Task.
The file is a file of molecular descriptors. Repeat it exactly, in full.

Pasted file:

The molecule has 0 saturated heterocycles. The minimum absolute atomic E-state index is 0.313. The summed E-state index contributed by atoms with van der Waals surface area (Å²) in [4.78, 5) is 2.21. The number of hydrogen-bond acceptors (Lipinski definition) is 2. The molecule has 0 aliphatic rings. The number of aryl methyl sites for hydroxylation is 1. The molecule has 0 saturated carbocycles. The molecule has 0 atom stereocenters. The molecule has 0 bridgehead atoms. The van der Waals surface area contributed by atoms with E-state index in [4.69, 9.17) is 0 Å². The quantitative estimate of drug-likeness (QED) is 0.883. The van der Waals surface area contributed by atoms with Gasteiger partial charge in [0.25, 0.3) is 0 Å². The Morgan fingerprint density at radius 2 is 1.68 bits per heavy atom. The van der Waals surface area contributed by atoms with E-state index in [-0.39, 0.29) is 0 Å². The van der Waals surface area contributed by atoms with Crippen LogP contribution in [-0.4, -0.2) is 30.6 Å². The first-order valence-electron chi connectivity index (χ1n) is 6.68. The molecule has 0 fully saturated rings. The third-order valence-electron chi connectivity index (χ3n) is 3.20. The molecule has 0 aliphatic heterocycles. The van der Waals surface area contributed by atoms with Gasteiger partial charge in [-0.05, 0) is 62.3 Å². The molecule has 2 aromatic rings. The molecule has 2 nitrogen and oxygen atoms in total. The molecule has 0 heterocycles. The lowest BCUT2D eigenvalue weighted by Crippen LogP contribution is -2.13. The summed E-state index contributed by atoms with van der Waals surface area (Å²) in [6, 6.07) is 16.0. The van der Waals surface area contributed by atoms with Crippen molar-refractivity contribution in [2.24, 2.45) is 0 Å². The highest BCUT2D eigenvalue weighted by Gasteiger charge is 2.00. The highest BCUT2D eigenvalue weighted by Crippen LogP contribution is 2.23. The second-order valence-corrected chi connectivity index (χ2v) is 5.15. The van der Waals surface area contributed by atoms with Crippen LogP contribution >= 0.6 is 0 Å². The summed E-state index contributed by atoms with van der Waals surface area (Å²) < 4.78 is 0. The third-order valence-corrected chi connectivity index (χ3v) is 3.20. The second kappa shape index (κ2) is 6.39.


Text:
The molecule has 0 saturated heterocycles. The minimum absolute atomic E-state index is 0.313. The summed E-state index contributed by atoms with van der Waals surface area (Å²) in [4.78, 5) is 2.21. The number of hydrogen-bond acceptors (Lipinski definition) is 2. The molecule has 0 aliphatic rings. The number of aryl methyl sites for hydroxylation is 1. The molecule has 0 saturated carbocycles. The molecule has 0 atom stereocenters. The molecule has 0 bridgehead atoms. The van der Waals surface area contributed by atoms with E-state index in [4.69, 9.17) is 0 Å². The quantitative estimate of drug-likeness (QED) is 0.883. The van der Waals surface area contributed by atoms with Gasteiger partial charge in [0.25, 0.3) is 0 Å². The Morgan fingerprint density at radius 2 is 1.68 bits per heavy atom. The van der Waals surface area contributed by atoms with E-state index in [-0.39, 0.29) is 0 Å². The van der Waals surface area contributed by atoms with Crippen LogP contribution in [-0.4, -0.2) is 30.6 Å². The first-order valence-electron chi connectivity index (χ1n) is 6.68. The molecule has 0 fully saturated rings. The third-order valence-electron chi connectivity index (χ3n) is 3.20. The molecule has 0 aliphatic heterocycles. The van der Waals surface area contributed by atoms with Gasteiger partial charge in [-0.05, 0) is 62.3 Å². The molecule has 2 aromatic rings. The molecule has 2 nitrogen and oxygen atoms in total. The molecule has 0 heterocycles. The lowest BCUT2D eigenvalue weighted by Crippen LogP contribution is -2.13. The summed E-state index contributed by atoms with van der Waals surface area (Å²) in [6, 6.07) is 16.0. The van der Waals surface area contributed by atoms with Crippen molar-refractivity contribution in [2.24, 2.45) is 0 Å². The highest BCUT2D eigenvalue weighted by Gasteiger charge is 2.00. The highest BCUT2D eigenvalue weighted by Crippen LogP contribution is 2.23. The second-order valence-corrected chi connectivity index (χ2v) is 5.15. The van der Waals surface area contributed by atoms with Crippen LogP contribution >= 0.6 is 0 Å². The summed E-state index contributed by atoms with van der Waals surface area (Å²) < 4.78 is 0. The third-order valence-corrected chi connectivity index (χ3v) is 3.20. The second kappa shape index (κ2) is 6.39.